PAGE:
Honestly, it’s been a really rough few weeks.
Here in New York, this pandemic has loomed large. And while some of us are channeling our stress into making comfort foods (chicken pot pie – recipe here), baking bread (my son), or cleaning closets (my friend), still others of us are just trying to get through the day or stay in bed/chill on the couch.
The one thing every person seems to have in common though, is the need to eat. Being stuck at home, close to the kitchen, stressed from work, family, the world, can cause anyone to eat emotionally. Food is infused with so much meaning, and eating to fill an emotional need is pretty darn smart when the world just seems to be going crazy.
Whatever your situation, please remember that your body deserves nourishment and care, not restriction or self-criticism during this time of survival!
In this article, we talk about grounding exercises to help you manage overwhelming feelings and anxiety.
Please know that your health is important to us. We are here for you and are providing virtual appointments. Please contact us to set up an appointment.
Emotional Eating Can be a Gift
If you are like so many of my clients at this particular moment, you might be starting to feel “overdone” with emotional eating, and are looking for some strategies to feel more grounded and in control of your food and your environment. You might be looking for ways to manage your stress levels that have nothing to do with food.
I look at emotional eating, however, as a gift. Your body is giving you information into your emotional state. It can be helpful to “just notice” what you are feeling when a craving strikes or you find yourself having a hard time stopping eating before you are overfull. Please remember that emotional eating need not be vilified at this moment, but recognize that it’s serving a very real purpose of survival.
Grounding Exercises to the Rescue
Grounding exercises can be very helpful in managing overwhelming feelings and anxiety. They are a great way to calm you down quickly and get you out of your head and into the present moment.
In my last blog post, I shared some tips for coping with emotional eating, such as: a) finding distractions, b) seeking nurturing activities, and c) dealing directly with the feelings. I wanted to hear about managing our very real fear and anxiety from a professional, so I spoke with my dear colleague, Susan Schrott, DCSW, who is both an eating disorder therapist as well as a yoga, meditation, and mindfulness expert.
Here are some grounding exercises she shared with me that can help get you out of your head when you find your thoughts racing:
- Describe what’s around you:
- Identify 10 items or objects you see or notice in your environment (Examples: “I see a red glass. I see a paperclip. I see a doorknob. I hear an alarm bell.)
- Deep belly breathing:
- Sit or lie flat in a comfortable position.
- Put one hand on your belly just below your ribs and the other hand on your chest.
- Take a deep breath in through your nose, and let your belly push your hand out. Your chest should not move.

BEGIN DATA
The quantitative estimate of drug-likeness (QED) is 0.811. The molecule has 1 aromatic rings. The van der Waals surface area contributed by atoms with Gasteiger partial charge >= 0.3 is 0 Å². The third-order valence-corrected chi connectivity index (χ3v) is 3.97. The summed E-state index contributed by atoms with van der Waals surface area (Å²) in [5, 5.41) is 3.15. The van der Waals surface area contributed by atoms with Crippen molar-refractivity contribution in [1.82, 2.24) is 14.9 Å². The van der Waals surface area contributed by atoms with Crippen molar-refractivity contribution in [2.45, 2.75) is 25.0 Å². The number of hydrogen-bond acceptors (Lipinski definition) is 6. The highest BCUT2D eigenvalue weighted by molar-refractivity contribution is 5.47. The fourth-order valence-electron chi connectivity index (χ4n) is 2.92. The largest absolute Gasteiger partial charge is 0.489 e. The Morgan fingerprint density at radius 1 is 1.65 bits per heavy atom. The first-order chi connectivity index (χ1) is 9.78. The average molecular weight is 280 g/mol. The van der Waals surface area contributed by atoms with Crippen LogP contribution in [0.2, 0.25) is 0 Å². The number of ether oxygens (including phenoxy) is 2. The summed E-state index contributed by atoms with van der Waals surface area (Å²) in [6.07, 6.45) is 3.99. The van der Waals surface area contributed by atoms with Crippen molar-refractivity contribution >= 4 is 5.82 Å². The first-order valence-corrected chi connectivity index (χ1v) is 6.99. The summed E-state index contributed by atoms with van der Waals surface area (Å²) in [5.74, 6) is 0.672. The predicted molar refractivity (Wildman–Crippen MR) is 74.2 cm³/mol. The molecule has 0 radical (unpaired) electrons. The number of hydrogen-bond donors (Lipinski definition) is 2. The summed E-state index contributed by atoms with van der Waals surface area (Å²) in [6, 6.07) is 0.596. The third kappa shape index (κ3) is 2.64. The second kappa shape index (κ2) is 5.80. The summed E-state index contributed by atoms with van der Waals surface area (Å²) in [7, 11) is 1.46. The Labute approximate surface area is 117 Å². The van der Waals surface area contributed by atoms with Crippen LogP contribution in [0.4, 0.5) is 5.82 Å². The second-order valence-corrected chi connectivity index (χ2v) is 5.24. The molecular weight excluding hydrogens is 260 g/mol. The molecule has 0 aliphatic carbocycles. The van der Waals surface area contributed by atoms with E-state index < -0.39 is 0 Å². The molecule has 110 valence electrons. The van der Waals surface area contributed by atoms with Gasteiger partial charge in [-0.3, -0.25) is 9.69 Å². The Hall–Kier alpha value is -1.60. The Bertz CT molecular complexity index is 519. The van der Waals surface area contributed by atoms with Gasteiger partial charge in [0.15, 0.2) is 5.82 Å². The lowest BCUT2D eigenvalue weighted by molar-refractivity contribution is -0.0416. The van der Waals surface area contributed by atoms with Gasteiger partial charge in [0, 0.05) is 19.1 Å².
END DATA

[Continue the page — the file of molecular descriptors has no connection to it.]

- Breathe out through pursed lips as if you were whistling. Feel the hand on your belly go in, and use it to push all the air out.
- Do this breathing 3 to 10 times. Take your time with each breath.
- Notice how you feel at the end of the exercise.
- The Butterfly Hug – This wonderful technique has a few parts to it:
- Find a comfortable place, seated or standing.
- Take a few deep breaths, in and out, in and out.
- Cross your arms across your chest and tap shoulders, left, right, left, right.
- You can do this for several minutes, or as long as you need!
- As you tap, alternating shoulders, repeat the following words (called the Metta prayer, or Loving Kindness):
- “May I be safe. May I be healthy. May I be well.”
- “May we be safe. May we be healthy. May we be well.”
Here’s a link to a video where Susan and I go over these exercises.
Grounding yourself isn’t always easy, especially when we are feeling incredibly stressed out, but with a little practice, you might find some of these techniques very helpful in reducing emotional eating by calming the mind, slowing the heart rate and increasing the flow of oxygen to the brain. In this calmer state, you will be better equipped to defuse yourself from negative thoughts and feelings.
Do you find yourself eating emotionally and feeling out of control?
We all need compassion right now.
We do not need to be on a diet, or restrict our food or stress about food.
We do need something that will help us.
Intuitive Eating is often the solution you are looking for, but you have no idea what it is and how it works.
Intuitive Eating is an approach to food and body image that offers you a method filled with self compassion, gentle nutrition and learning to listen to what your body truly needs.
My next Intuitive Eating Essentials program for Midlife, Menopause and Beyond starts May 2020, and it is the best way for you to Find Food Freedom and Body Peace, especially today, during the Covid-19 crisis.
This program is ideal for women who…
- Feel “at war” with your body and struggle with negative body image.
- Cut out entire foods or food groups from your diet.
- Obsess over the rules of “healthy” eating.
- Try harder and harder to lose that “middle-age” spread, only to blame yourself when you can’t lose weight.
If you want to live your life from a place of self-acceptance & compassion and recognize what emotional eating is really telling you (it has an important message for you), then join me and the others in this group.
If you have questions and want to set up a 15-minute call to see if this program is for you, please contact us.